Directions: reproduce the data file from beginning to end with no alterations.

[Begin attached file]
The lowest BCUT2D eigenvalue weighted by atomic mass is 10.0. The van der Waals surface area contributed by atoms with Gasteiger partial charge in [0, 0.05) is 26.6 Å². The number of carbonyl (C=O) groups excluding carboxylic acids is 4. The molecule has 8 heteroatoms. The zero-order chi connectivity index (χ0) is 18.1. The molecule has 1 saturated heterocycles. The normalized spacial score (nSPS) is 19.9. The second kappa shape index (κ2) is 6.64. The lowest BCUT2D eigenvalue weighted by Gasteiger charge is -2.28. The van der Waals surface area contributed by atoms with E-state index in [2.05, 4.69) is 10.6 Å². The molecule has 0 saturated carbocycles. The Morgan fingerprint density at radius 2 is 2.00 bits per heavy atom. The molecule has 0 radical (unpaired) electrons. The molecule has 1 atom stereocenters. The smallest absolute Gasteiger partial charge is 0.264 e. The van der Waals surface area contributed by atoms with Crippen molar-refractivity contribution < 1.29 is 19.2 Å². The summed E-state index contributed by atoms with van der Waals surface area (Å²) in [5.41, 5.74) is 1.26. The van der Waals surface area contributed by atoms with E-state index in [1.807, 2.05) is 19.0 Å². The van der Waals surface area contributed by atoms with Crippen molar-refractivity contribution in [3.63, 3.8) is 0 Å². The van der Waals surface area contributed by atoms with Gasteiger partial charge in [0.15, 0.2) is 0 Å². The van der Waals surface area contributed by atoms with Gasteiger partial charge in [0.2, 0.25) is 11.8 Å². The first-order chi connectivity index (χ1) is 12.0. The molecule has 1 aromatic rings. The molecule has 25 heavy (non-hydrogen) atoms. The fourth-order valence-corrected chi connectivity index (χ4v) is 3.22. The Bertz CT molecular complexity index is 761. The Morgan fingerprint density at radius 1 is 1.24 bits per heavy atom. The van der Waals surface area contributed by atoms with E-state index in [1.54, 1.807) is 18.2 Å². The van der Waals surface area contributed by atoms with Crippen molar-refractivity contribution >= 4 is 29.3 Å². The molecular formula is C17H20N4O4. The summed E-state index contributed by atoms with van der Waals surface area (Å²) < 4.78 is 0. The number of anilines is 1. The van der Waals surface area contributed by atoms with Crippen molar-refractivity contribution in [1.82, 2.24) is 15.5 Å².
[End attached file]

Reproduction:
The lowest BCUT2D eigenvalue weighted by atomic mass is 10.0. The van der Waals surface area contributed by atoms with Gasteiger partial charge in [0, 0.05) is 26.6 Å². The number of carbonyl (C=O) groups excluding carboxylic acids is 4. The molecule has 8 heteroatoms. The zero-order chi connectivity index (χ0) is 18.1. The molecule has 1 saturated heterocycles. The normalized spacial score (nSPS) is 19.9. The second kappa shape index (κ2) is 6.64. The lowest BCUT2D eigenvalue weighted by Gasteiger charge is -2.28. The van der Waals surface area contributed by atoms with E-state index in [2.05, 4.69) is 10.6 Å². The molecule has 0 saturated carbocycles. The Morgan fingerprint density at radius 2 is 2.00 bits per heavy atom. The molecule has 0 radical (unpaired) electrons. The molecule has 1 atom stereocenters. The smallest absolute Gasteiger partial charge is 0.264 e. The van der Waals surface area contributed by atoms with Crippen molar-refractivity contribution < 1.29 is 19.2 Å². The summed E-state index contributed by atoms with van der Waals surface area (Å²) in [5.41, 5.74) is 1.26. The van der Waals surface area contributed by atoms with E-state index in [1.807, 2.05) is 19.0 Å². The van der Waals surface area contributed by atoms with Crippen molar-refractivity contribution in [3.63, 3.8) is 0 Å². The van der Waals surface area contributed by atoms with Gasteiger partial charge in [0.15, 0.2) is 0 Å². The van der Waals surface area contributed by atoms with Gasteiger partial charge in [0.2, 0.25) is 11.8 Å². The first-order chi connectivity index (χ1) is 12.0. The molecule has 1 aromatic rings. The molecule has 25 heavy (non-hydrogen) atoms. The fourth-order valence-corrected chi connectivity index (χ4v) is 3.22. The Bertz CT molecular complexity index is 761. The Morgan fingerprint density at radius 1 is 1.24 bits per heavy atom. The van der Waals surface area contributed by atoms with E-state index in [1.54, 1.807) is 18.2 Å². The van der Waals surface area contributed by atoms with Crippen molar-refractivity contribution >= 4 is 29.3 Å². The molecular formula is C17H20N4O4. The summed E-state index contributed by atoms with van der Waals surface area (Å²) < 4.78 is 0. The number of anilines is 1. The van der Waals surface area contributed by atoms with Crippen molar-refractivity contribution in [1.82, 2.24) is 15.5 Å².